This pilot study is one of the first to examine the impact of job strain and shift work on both the autonomic nervous system (ANS) and the hypothalamic-pituitary-adrenal (HPA) axis using two salivary stress biomarkers and two subclinical heart disease indicators. This study also tested the feasibility of a rigorous biological sampling protocol in a busy workplace setting. Paramedics (n = 21) self-collected five salivary samples over 1 rest and 2 workdays. Samples were analyzed for a-amylase and cortisol diurnal slopes and daily production. Heart rate variability (HRV) was logged over 2 workdays with the Polar RS800 Heart Rate monitors. Endothelial functioning was measured using fingertip peripheral arterial tonometry. Job strain was ascertained using a paramedic-specific survey. The effects of job strain and shift work were examined by comparing paramedic types (dispatchers vs. ambulance attendants) and shift types (daytime vs. rotating day/night). Over 90% of all expected samples were collected and fell within expected normal ranges. Workday samples were significantly different from rest day samples. Dispatchers reported higher job strain than ambulance paramedics and exhibited reduced daily alpha-amylase production, elevated daily cortisol production, and reduced endothelial function. In comparison with daytime-only workers, rotating shift workers reported higher job strain, exhibited flatter a-amylase and cortisol diurnal slopes, reduced daily a-amylase production, elevated daily cortisol production, and reduced HRV and endothelial functioning. Despite non-statistically significant differences between group comparisons, the consistency of the overall trend in subjective and objective measures suggests that exposure to work stressors may lead to dysregulation in neuroendocrine activity and, over the long-term, to early signs of heart disease. Results suggest that further study is warranted in this population. Power calculations based on effect sizes in the shift type comparison suggest a study size of n = 250 may result in significant differences at p = 0.05. High compliance among paramedics to complete the intensive protocol suggests this study will be feasible in a larger population.
Inadequate stores or intakes of essential minerals in pregnancy, or too high exposure to both toxic and essential elements, can have adverse effects on mother and child. The main aims of this study were to 1) describe the concentrations and patterns of essential and toxic elements measured in maternal whole blood during pregnancy; 2) identify dietary, lifestyle and sociodemographic determinants of element status; and 3) explore the impact of iron deficiency on blood element concentrations.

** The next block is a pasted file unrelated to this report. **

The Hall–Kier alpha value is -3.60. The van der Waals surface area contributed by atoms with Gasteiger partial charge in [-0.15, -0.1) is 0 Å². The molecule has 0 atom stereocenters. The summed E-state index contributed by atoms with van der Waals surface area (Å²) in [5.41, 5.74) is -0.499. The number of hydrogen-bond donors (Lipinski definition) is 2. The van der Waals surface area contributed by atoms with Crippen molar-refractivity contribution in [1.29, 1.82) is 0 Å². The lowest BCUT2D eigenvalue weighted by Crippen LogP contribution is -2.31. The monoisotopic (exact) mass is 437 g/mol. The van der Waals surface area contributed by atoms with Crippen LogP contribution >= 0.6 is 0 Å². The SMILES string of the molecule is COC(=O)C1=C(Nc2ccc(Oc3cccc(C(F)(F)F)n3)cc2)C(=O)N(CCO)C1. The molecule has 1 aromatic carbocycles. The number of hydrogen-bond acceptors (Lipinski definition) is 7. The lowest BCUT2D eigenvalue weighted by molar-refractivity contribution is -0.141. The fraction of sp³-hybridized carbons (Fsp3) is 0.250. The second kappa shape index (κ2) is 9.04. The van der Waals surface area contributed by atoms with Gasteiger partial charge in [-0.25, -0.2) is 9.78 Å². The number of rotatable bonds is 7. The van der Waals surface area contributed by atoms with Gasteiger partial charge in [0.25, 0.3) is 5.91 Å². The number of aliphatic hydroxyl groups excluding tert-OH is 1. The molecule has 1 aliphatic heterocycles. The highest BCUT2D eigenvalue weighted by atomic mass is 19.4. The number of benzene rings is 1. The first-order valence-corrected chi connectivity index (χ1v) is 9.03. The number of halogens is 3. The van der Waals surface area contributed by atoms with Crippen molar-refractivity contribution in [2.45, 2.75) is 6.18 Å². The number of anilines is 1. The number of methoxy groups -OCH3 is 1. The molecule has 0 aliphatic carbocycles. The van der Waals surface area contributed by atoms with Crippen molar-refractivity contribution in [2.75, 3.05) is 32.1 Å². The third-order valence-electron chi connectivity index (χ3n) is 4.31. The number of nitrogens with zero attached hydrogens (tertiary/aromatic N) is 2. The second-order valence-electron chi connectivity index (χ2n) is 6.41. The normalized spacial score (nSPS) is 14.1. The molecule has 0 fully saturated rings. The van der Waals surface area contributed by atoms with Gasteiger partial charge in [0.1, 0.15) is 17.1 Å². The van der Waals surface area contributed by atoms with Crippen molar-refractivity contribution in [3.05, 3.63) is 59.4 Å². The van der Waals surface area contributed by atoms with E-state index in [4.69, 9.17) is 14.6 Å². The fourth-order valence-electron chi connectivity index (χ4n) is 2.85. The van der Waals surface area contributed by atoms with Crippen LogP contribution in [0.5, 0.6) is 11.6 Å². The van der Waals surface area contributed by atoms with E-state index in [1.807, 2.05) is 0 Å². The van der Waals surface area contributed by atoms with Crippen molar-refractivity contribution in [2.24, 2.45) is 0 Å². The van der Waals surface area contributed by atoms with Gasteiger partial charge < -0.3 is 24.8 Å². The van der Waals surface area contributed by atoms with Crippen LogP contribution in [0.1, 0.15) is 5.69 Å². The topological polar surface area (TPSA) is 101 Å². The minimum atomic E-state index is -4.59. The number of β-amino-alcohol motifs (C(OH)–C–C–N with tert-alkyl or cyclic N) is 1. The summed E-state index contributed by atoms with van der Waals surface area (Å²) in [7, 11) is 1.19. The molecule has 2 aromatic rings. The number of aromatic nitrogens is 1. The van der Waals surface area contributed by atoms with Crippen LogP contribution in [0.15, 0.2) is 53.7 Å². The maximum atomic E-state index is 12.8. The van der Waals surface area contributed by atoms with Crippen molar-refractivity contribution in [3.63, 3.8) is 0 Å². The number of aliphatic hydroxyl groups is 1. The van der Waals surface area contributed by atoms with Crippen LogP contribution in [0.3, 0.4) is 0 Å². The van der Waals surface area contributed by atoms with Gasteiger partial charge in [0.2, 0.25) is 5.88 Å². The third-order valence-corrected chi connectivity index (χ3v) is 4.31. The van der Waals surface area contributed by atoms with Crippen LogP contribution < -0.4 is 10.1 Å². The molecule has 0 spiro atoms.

This study is based on blood samples collected from 2982 women in gestational week 18 in The Norwegian Mother and Child Cohort study (MoBa) which were analyzed as part of the Norwegian Environmental Biobank. We derived blood element patterns by exploratory factor analysis, and associations between blood element patterns and diet were explored using sparse partial least squares (sPLS) regression.
Blood concentrations were determined for the essential elements (in the order of most abundant) Zn?>?Cu?>?Se?>?Mn?>?Mo?>?Co, and the toxic metals Pb?>?As?>?Hg?>?Cd?>?Tl. The concentrations were in ranges that were similar to or sometimes more favorable than in other pregnant and non-pregnant European women. We identified two blood element patterns; one including Zn, Se and Mn and another including Hg and As. For the Zn-Se-Mn pattern, use of multimineral supplements was the most important dietary determinant, while a high score in the Hg-As pattern was mainly determined by seafood consumption. Concentrations of Mn, Cd and Co were significantly higher in women with iron deficiency (plasma ferritin?
Dietary patterns were related to intake and blood concentrations of polychlorinated dibenzo-p-dioxins and dibenzofurans (PCDD/PCDFs), dioxin-like polychlorinated biphenyls (dl-PCBs) and selected non-dioxin-like-PCBs (ndl-PCBs). Intake calculations were based on an extensive food frequency questionnaire and a congener-specific database on concentrations in Norwegian foods. The study (2003) applied a two-step inclusion strategy recruiting representative (n=73) and high consumers (n=111) of seafood and game. Estimated median intakes of sum PCDD/PCDFs and dl-PCBs of the representative and high consumers were 0.78 and 1.25 pg toxic equivalents (TEQ)/kg bw/day, respectively. Estimated median intakes of ndl-PCBs (sum chlorinated biphenyl (CB)-28, 52, 101, 138, 153, 180) were 4.26 and 6.40 ng/kg bw/day. The median blood concentrations of PCDD/PCDFs/dl-PCBs were 28.7 and 35.1 pg TEQ/g lipid, and ndl-PCBs (sum of CB-101, 138, 153 and 180) 252 and 299 ng/g lipid. The Spearman correlations between dietary intake and serum concentration were r=0.34 (p=0.017) for dl-compounds and r=0.37 (p